Issue:  Vol. 47 / No. 49 / 7 December 2017
 

Body of trans woman dressed as boy at viewing

NEWS


h.cassell@ebar.com

Ruby Ordeñana
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Friends and community members are upset that the body of murdered Latina transgender Ruby Ordeñana was dressed as a boy for a memorial viewing earlier this month.

As friends and Bay Area family members arrived to pay their respects to Ordeñana at Driscoll's Valencia Street Serra Mortuary in San Francisco on April 2, the mortuary received a phone call from the Nicaraguan Consulate.

The consulate, according to funeral director Ruth Maltez, received word that a community viewing was going to take place. According to Maltez, who already had Ordeñana dressed in the dress suit that her friends purchased for her, Ordeñana's father contacted the consulate and requested that she be dressed as a boy.

Maltez said that she complied with the father's request due to legal concerns. Maltez changed Ordeñana's clothing and pulled back her hair into a ponytail to make her appear as a boy. She did not cut her hair.

"I wish things could have been different because we are not tying to offend anybody," said Maltez, who has handled viewings for other transgender individuals. "We respect faith, religion, sexual preferences – that's no big deal how people want to live their life, but we have to go by the law and what the next of kin [request]."

Ordeñana apparently did not have a will.

Friends and community members were upset.

"She looked like a boy," said Alexandra Byerly, program coordinator of EL-LA Program Para Trans-Latinas, who received a call from a mutual friend, Ramon Ramirez, moments before she arrived at the mortuary. Ramirez told her that someone from the Nicaraguan Consulate called and told them that Ordeñana's father "could not have his son dressed up as a girl."

Ramirez, program coordinator of Gente Latina de Ambiente [LGBT for Latin People] and one of Ordeñana's close friends, told the B.A.R. that between 10 and 15 of Ordeñana's friends and community members attended the viewing. Many were upset upon seeing her dressed as a boy and immediately left the mortuary.

"It hurt because Ruby was already being violated, strangled, and hurt and humiliated and thrown on the street like nothing and even on her deathbed she's still being humiliated and disrespected," said Byerly. "It's something that is going to be there like a little splinter and you can't get it out. It hurts, but I guess that's the way society is.�

Marcia Ochoa, program supervisor, EL-LA Program Para Trans-Latinas, told the B.A.R. that she unsuccessfully tried to contact the Nicaraguan Consulate to discuss the issue about the inappropriateness of Ordeñana's viewing.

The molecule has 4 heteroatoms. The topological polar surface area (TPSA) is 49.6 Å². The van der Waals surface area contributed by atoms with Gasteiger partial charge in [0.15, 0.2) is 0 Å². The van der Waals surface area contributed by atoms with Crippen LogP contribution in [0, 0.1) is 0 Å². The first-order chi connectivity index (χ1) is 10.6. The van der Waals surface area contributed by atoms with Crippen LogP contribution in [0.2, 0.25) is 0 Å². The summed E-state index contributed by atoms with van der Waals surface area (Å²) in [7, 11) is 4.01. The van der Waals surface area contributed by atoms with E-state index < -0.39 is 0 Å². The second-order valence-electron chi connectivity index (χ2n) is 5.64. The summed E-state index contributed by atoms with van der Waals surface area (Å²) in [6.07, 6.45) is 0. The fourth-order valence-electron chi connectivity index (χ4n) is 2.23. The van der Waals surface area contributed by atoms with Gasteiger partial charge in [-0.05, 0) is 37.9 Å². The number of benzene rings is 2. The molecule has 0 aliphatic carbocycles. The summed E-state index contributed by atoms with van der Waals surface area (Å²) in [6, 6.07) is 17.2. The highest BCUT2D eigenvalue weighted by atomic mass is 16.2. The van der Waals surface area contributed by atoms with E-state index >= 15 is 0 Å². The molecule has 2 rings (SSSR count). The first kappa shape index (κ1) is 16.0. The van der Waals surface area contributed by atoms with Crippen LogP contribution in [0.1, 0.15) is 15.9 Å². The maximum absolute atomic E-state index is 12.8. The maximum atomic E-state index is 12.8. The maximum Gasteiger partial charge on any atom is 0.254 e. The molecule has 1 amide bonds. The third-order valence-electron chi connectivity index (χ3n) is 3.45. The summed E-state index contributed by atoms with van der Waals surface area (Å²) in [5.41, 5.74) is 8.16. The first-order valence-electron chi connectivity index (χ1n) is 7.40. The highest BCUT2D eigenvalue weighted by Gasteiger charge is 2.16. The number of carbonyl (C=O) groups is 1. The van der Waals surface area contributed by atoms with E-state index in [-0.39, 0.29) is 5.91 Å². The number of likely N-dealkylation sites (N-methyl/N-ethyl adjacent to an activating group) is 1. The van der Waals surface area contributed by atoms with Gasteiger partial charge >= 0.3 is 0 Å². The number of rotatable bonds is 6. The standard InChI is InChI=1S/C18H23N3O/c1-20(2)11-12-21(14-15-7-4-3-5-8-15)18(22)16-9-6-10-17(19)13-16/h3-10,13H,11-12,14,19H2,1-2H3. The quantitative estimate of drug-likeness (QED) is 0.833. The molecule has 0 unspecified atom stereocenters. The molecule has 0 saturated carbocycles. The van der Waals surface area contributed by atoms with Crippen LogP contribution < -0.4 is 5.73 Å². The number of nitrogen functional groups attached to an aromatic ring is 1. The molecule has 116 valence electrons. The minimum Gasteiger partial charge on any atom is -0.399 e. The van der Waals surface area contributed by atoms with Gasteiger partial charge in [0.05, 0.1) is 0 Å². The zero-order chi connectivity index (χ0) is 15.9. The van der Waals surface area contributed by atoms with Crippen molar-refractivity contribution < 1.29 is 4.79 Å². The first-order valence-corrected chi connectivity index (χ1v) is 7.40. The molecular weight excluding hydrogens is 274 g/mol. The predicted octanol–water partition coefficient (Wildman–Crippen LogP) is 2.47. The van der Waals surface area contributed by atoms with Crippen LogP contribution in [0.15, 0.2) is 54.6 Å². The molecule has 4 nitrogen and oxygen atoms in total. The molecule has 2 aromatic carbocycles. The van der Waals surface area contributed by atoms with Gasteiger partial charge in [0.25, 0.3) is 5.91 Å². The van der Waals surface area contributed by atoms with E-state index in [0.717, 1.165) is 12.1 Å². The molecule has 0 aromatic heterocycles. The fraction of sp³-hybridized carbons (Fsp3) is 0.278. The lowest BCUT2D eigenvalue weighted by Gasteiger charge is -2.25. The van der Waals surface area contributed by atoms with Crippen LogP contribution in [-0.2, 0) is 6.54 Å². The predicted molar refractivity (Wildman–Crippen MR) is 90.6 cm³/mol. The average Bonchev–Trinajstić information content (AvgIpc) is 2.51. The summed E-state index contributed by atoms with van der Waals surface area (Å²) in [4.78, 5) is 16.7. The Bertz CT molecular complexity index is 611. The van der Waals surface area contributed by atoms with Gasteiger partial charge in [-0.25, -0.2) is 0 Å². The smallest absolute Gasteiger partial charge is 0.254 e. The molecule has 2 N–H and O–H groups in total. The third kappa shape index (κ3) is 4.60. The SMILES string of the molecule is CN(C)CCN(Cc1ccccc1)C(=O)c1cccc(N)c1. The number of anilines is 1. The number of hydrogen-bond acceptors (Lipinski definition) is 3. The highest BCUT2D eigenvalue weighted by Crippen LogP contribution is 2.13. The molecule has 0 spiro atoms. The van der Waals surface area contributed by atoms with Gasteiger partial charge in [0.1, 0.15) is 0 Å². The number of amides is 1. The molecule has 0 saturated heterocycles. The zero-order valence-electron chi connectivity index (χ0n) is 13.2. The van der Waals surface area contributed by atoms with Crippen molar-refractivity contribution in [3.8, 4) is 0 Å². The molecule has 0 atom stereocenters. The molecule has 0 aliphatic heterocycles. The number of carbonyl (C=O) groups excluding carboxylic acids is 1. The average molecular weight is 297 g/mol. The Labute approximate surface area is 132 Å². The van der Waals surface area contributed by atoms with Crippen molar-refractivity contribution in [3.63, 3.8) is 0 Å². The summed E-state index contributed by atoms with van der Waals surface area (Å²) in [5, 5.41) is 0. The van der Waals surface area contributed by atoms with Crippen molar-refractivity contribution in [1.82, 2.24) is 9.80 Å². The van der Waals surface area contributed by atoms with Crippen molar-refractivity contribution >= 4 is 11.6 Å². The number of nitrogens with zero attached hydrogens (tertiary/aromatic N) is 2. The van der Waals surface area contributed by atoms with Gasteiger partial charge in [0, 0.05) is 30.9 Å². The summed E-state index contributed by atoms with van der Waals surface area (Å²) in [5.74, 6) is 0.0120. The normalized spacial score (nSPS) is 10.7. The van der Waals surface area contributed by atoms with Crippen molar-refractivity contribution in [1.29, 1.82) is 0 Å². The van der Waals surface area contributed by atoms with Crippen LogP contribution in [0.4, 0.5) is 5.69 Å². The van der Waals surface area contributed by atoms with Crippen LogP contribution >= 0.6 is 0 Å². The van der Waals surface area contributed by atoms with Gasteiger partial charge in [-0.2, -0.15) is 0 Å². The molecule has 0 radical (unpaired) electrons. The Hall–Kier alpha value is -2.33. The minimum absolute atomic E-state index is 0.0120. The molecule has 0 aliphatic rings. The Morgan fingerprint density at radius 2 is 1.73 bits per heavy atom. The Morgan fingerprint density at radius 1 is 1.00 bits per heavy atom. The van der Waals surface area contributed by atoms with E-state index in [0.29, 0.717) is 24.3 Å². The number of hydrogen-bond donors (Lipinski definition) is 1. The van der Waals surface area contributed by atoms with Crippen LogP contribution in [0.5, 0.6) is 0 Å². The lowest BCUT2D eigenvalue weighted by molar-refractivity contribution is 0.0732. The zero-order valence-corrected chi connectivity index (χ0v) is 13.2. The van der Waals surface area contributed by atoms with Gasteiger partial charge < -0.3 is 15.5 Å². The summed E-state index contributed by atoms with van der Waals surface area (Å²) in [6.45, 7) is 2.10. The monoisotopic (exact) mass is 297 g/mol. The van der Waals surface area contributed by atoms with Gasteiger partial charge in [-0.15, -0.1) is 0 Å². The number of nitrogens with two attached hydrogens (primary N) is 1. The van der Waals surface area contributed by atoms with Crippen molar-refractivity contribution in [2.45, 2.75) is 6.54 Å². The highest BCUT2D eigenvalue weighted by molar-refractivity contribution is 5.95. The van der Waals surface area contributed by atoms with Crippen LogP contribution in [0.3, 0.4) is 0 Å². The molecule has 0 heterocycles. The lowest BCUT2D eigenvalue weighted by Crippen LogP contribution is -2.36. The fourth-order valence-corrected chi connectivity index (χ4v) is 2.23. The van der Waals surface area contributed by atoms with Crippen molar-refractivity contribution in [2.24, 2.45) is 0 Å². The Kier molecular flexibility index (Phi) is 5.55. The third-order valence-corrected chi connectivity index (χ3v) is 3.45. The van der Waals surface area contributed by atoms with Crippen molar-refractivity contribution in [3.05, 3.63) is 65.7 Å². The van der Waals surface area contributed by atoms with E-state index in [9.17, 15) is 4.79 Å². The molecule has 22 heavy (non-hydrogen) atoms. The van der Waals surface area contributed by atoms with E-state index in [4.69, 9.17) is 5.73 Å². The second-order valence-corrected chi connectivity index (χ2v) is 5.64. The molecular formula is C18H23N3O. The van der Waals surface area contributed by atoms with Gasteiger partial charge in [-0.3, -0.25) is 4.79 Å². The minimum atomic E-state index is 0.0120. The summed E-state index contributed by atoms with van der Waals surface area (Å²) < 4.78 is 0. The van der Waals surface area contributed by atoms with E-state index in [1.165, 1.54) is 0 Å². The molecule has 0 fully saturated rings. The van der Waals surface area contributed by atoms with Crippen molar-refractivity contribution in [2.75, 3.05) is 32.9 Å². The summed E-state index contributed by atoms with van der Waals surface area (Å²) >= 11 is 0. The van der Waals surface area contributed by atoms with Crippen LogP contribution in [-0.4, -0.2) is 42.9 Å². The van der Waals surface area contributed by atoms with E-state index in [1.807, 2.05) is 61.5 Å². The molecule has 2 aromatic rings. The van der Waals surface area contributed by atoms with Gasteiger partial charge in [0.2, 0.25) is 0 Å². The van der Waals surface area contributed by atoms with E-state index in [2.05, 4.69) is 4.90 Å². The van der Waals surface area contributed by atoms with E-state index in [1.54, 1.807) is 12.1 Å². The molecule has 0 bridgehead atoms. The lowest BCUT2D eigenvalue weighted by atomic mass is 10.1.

"I don't know if I will be meeting with the consulate in the future," said Tina D'Elia, hate violence survivor program director of the Community United Against Violence.

Mayra Centeno St. Andrew, acting consul general of Nicaragua who worked with Maltez, did not respond to repeated messages seeking comment.

Ordeñana, 24, was found dead on March 16. Her body was discovered naked on a sidewalk without personal belongings near Interstate 280. The San Francisco Police Department told the Bay Area Reporter on March 26 that Ordeñana was identified through fingerprints.

A vigil by community members was held for Ordeñana on March 23 and a memorial was set up at the site where her body was found.

Unknown family

A second surprise to her friends was that Ordeñana had family members living in the Bay Area and that they were present at the viewing.

Claudia Cabrera, prevention case manager of Familia de la Raza, who knew Ordeñana for three years because she was a client at the agency, told the B.A.R. that she thought Ordeñana was "all alone and by herself" and that "Ruby's family was people from the community."

"A lot of people were shocked to find out that Ruby had family in the U.S.," said Byerly. "She never mentioned them."

Due to the situation at Ordeñana's viewing, Cabrera is working on putting together a living will workshop. It is her goal to assist transgender individuals in making preparations to have their wishes carried out when they are no longer able to speak for themselves.

Meanwhile, the investigation into Ordeñana's murder continues. San Francisco Police Department Inspector Karen Lynch told the B.A.R. on April 13 that there are no new developments regarding the case, but she submitted a request for a reward to the mayor's office. She is waiting for a decision.

Friends aren't forgetting Ordeñana. According to Byerly and Ochoa, memorial events are currently being planned.

A contingent in memory of Ordeñana and other transgender Latinas who have been victimized will participate in the annual Immigration Day March on May 1.

A special account has been set up at CUAV to remember Ordeñana. Around $2,000 has been raised to go toward family and memorial expenses. Any additional monies will be set aside specifically for Latina transgender programs, according to Morgan Bassichis, development associate at CUAV.

To make a donation to the Ruby Ordeñana Memorial Fund, checks can be made out to CUAV and mailed to Morgan Bassichis, development associate, 170-A Capp Street, San Francisco, CA 94110.

The SFPD is asking community members to contact Inspectors Karen Lynch or Tom Cleary at (415) 553-1388 if they have any information about the case.






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